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This exhibition focuses on fundamental issues of the three religions and the many ways their practices converge in the pilgrimage experience. The pilgrim's goal is the holy site; to approach it involves both physical and temporal expense, beginning through detachment from the familiar. The hoped-for result is the acquisition of humility, acknowledging the smallness of the self and the greatness of the divine. Paramount is the injunction to exercise charity to others and also in humility to accept charity from others.

Although often rare and beautiful, art also functions as a vital part of social systems that cement the bonds of community, as well as supporting the role of religion in transcending human limitations. All three religions display a deeply felt motivation to affect the life of the believer through transformative experience, frequently involving art. All structure an intersection of the individual with both natural and built environments, ritualized behavior, and tangible objects. This tangible object may range from a bejeweled statue venerated at a national shrine to the commonly available chromolithograph. Pilgrimage ultimately creates a liminal situation within which the believer is neither in the realm of the ordinary nor yet within the sacred.

The juxtaposition of religions whose beliefs and practices are so often seen as incompatible reveals profound similarities. Participants on pilgrimages saw objects of supreme artistic skill (Islamic glazed tile, Christian enameled reliquaries, or Buddhist bronze statues) mingled with mass-produced objects (lead pilgrimage badges, terracotta souvenirs, or paper mementos) and personal acquisitions such as stones or soil from the holy place. Such objects make more tangible the ephemeral experience and thus enable the owner to intensify memories of spiritual commitment and social interaction.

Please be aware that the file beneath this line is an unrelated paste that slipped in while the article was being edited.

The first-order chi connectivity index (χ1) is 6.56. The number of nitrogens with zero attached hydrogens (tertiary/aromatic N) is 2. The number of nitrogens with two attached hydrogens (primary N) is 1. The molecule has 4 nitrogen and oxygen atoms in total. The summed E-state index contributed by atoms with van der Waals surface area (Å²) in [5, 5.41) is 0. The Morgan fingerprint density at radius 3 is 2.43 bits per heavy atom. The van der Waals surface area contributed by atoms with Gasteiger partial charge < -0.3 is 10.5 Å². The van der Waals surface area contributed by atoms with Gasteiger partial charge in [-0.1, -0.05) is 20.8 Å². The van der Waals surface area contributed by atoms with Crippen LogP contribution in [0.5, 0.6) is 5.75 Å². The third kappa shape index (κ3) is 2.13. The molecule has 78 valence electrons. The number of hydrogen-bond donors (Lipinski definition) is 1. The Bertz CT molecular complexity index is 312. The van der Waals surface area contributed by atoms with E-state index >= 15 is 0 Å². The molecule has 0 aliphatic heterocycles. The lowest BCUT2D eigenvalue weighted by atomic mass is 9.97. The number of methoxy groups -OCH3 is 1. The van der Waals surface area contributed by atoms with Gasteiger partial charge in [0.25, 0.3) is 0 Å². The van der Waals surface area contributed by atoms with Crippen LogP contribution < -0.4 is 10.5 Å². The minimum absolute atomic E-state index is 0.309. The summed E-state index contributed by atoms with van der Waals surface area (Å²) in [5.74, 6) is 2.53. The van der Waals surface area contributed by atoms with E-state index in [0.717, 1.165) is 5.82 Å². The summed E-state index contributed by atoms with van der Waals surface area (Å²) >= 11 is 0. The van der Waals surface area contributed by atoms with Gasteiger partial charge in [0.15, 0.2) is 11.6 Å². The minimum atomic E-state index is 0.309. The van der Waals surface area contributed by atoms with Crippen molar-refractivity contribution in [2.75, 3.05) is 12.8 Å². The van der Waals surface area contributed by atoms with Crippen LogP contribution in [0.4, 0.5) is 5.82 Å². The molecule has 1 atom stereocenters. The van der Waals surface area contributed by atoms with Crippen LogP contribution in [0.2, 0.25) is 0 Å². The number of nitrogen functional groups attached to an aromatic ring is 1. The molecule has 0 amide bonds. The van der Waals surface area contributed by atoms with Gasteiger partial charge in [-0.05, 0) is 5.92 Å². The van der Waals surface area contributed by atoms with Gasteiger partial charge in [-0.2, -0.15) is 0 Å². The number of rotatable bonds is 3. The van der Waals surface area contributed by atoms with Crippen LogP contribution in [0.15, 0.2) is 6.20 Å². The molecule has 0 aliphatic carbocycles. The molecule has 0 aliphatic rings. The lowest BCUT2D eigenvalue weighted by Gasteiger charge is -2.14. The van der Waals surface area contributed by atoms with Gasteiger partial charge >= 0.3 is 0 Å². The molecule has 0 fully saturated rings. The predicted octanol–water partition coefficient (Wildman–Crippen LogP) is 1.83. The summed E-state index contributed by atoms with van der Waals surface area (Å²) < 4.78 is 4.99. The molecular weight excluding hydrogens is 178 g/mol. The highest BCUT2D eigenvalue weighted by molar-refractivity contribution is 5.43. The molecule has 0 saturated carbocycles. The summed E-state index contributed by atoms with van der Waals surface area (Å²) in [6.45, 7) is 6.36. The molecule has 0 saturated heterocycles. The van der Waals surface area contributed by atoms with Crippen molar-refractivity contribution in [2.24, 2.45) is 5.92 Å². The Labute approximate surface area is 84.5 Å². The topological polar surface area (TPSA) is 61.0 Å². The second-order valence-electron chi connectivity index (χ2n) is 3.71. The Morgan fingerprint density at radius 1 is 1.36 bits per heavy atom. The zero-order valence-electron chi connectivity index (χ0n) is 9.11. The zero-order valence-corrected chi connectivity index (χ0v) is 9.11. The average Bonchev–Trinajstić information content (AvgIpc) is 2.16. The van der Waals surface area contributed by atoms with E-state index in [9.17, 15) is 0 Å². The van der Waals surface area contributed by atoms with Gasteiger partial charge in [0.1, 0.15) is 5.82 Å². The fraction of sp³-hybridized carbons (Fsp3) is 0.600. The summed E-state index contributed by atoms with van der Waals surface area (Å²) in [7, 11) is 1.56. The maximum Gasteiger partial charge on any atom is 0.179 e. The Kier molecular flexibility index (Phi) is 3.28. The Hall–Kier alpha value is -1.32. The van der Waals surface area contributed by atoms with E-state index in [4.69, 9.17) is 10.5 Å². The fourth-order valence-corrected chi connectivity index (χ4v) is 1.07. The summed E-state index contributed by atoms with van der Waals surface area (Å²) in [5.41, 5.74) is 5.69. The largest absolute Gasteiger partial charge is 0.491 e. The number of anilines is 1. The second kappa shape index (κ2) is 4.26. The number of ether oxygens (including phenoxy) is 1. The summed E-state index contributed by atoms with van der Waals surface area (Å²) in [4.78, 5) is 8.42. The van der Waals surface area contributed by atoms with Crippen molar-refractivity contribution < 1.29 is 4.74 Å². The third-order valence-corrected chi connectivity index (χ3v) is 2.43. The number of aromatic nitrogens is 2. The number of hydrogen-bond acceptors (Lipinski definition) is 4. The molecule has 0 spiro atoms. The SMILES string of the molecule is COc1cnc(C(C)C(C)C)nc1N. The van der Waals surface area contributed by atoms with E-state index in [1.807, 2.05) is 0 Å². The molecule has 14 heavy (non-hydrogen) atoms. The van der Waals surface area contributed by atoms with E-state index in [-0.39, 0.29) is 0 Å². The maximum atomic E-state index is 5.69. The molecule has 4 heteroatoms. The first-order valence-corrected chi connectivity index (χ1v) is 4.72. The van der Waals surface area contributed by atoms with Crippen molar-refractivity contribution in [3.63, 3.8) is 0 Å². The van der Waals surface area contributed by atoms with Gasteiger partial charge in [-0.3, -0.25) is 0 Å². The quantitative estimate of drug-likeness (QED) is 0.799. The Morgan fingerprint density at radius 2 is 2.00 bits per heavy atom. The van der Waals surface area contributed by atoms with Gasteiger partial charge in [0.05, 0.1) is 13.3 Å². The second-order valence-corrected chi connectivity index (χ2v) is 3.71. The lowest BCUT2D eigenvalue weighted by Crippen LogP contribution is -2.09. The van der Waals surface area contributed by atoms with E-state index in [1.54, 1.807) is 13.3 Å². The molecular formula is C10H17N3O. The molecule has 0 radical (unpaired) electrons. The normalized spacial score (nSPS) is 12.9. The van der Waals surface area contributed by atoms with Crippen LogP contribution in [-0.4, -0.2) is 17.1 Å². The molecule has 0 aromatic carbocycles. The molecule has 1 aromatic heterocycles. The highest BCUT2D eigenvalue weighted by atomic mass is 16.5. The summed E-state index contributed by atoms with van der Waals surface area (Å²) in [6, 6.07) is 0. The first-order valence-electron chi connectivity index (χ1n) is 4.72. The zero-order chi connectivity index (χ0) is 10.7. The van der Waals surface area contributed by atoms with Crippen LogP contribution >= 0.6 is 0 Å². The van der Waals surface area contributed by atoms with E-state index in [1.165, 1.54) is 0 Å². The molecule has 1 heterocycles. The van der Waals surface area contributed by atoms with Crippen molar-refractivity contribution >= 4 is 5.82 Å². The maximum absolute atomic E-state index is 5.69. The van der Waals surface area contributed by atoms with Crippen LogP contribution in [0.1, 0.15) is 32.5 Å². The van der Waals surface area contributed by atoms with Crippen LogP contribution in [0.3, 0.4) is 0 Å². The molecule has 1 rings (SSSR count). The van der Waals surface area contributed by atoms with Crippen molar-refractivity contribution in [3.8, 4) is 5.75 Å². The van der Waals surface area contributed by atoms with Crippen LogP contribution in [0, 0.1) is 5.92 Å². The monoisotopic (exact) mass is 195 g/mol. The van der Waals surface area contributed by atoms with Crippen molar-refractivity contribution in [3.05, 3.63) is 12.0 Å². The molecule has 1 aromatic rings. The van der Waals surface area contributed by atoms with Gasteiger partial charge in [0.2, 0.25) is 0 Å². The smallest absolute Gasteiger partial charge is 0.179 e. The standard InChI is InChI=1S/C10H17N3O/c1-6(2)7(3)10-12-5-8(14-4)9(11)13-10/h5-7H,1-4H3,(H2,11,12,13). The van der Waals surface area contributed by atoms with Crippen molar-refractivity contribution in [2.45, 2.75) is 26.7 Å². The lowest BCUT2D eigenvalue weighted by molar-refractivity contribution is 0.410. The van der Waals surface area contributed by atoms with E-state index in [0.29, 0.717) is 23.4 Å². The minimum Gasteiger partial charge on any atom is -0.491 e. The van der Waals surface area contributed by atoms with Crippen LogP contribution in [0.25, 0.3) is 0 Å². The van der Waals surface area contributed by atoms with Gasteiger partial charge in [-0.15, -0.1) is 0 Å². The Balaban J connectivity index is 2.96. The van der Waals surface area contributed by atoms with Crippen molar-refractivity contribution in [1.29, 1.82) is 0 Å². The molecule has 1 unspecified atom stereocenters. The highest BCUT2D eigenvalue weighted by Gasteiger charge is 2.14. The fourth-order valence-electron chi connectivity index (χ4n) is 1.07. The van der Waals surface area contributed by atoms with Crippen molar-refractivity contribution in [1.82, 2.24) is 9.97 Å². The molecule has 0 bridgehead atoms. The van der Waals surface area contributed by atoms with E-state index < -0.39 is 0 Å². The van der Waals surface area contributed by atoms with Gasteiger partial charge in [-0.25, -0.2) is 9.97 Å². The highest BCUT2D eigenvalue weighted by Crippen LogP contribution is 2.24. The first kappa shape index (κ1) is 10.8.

The practices of Buddhists, Christians, and Muslims testify to a desire to believe in the sacred made more accessible at a holy place. This vital sacred power or blessing is known to Tibetan Buddhists as chinlab (byin rlabs). Early Christian tombs of saints were seen as possessing praesentia, the physical presence of the holy. Charity to the pilgrim can be seen as sharing the sacred power, the holy. For Muslims, charity is one of the Five Pillars of Islam, and acts of charity are imbedded in the hajj ritual, with the slaughter of animals whose meat is then distributed to the poor. In Tibet, Buddhist pilgrims can receive well wishes and material help in the form of food and money from many people, including Han Chinese and Westerners.

A pilgrim seeks to purify, connecting the inner process with the exterior physicality, especially ascent and circumambulation. Most pilgrimages involve long days of journey across often arduous terrain. But even with the goal attained, Buddhists circumambulate many times the sacred objects such as a temple, a stupa or even an entire monastery; Christians climb the stairs to embrace the statue of St. James in Compostela; and Muslims circumambulate the Ka'ba. Pilgrims often wear special dress, such as a white coat in Japan decorated with stamps from the temples visited, or carry amulets: prayer scrolls rolled within cylinders worn in Iran, a Tibetan Gau with its small objects of blessing and memory, and Christian pilgrimage badges. These tangible manifestations of commitment are directed inward as much as outward. We are fragile beings; our attention wavers and our energy fails. Reminders are necessary, whether attention to scheduled hours of prayer, communal hearing, or recitation of holy texts, or the wearing of a particular form of dress or adornment, all serve to focus purpose.

The following supplemental material was compiled by Virginia Raguin and Dina Bangdel
with F.E. Peters.